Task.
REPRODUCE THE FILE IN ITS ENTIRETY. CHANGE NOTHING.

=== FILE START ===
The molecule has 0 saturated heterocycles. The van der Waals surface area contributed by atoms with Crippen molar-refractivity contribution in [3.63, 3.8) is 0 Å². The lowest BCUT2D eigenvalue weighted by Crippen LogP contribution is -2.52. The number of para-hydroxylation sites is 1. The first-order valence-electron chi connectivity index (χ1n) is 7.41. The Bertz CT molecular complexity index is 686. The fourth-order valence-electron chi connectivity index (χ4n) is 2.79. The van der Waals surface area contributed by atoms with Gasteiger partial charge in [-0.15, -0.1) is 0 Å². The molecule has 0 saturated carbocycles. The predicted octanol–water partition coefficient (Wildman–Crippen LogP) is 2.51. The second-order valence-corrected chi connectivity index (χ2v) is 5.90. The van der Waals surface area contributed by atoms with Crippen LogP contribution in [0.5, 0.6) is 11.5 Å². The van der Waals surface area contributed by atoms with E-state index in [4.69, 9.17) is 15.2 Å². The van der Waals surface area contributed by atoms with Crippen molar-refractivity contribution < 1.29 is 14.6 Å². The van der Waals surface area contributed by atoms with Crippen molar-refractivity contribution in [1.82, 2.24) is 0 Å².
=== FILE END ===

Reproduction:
The molecule has 0 saturated heterocycles. The van der Waals surface area contributed by atoms with Crippen molar-refractivity contribution in [3.63, 3.8) is 0 Å². The lowest BCUT2D eigenvalue weighted by Crippen LogP contribution is -2.52. The number of para-hydroxylation sites is 1. The first-order valence-electron chi connectivity index (χ1n) is 7.41. The Bertz CT molecular complexity index is 686. The fourth-order valence-electron chi connectivity index (χ4n) is 2.79. The van der Waals surface area contributed by atoms with Gasteiger partial charge in [-0.15, -0.1) is 0 Å². The molecule has 0 saturated carbocycles. The predicted octanol–water partition coefficient (Wildman–Crippen LogP) is 2.51. The second-order valence-corrected chi connectivity index (χ2v) is 5.90. The van der Waals surface area contributed by atoms with Crippen LogP contribution in [0.5, 0.6) is 11.5 Å². The van der Waals surface area contributed by atoms with E-state index in [4.69, 9.17) is 15.2 Å². The van der Waals surface area contributed by atoms with Crippen molar-refractivity contribution < 1.29 is 14.6 Å². The van der Waals surface area contributed by atoms with Crippen molar-refractivity contribution in [1.82, 2.24) is 0 Å².